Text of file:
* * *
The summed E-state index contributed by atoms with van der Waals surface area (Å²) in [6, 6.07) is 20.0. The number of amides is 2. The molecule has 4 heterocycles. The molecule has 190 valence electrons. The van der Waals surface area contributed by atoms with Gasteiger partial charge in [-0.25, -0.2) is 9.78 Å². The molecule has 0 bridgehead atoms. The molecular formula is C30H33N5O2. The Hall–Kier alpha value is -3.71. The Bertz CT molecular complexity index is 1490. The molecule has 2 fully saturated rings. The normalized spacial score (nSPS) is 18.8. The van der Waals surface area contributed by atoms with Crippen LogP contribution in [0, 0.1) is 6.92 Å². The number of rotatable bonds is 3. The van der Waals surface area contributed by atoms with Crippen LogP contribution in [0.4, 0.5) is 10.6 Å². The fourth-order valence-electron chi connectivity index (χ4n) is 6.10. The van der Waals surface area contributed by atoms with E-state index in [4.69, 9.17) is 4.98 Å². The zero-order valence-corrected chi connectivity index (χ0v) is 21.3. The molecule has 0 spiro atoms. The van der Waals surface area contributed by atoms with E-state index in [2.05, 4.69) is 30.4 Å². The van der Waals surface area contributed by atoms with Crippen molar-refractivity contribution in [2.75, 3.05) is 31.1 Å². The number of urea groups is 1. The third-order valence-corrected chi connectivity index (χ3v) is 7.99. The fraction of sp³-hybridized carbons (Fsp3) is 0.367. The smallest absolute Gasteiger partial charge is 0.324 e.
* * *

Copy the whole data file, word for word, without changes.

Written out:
The summed E-state index contributed by atoms with van der Waals surface area (Å²) in [6, 6.07) is 20.0. The number of amides is 2. The molecule has 4 heterocycles. The molecule has 190 valence electrons. The van der Waals surface area contributed by atoms with Gasteiger partial charge in [-0.25, -0.2) is 9.78 Å². The molecule has 0 bridgehead atoms. The molecular formula is C30H33N5O2. The Hall–Kier alpha value is -3.71. The Bertz CT molecular complexity index is 1490. The molecule has 2 fully saturated rings. The normalized spacial score (nSPS) is 18.8. The van der Waals surface area contributed by atoms with Crippen LogP contribution in [0, 0.1) is 6.92 Å². The number of rotatable bonds is 3. The van der Waals surface area contributed by atoms with Crippen LogP contribution in [0.4, 0.5) is 10.6 Å². The fourth-order valence-electron chi connectivity index (χ4n) is 6.10. The van der Waals surface area contributed by atoms with E-state index in [4.69, 9.17) is 4.98 Å². The zero-order valence-corrected chi connectivity index (χ0v) is 21.3. The molecule has 0 spiro atoms. The van der Waals surface area contributed by atoms with E-state index in [2.05, 4.69) is 30.4 Å². The van der Waals surface area contributed by atoms with Crippen molar-refractivity contribution in [2.75, 3.05) is 31.1 Å². The number of urea groups is 1. The third-order valence-corrected chi connectivity index (χ3v) is 7.99. The fraction of sp³-hybridized carbons (Fsp3) is 0.367. The smallest absolute Gasteiger partial charge is 0.324 e.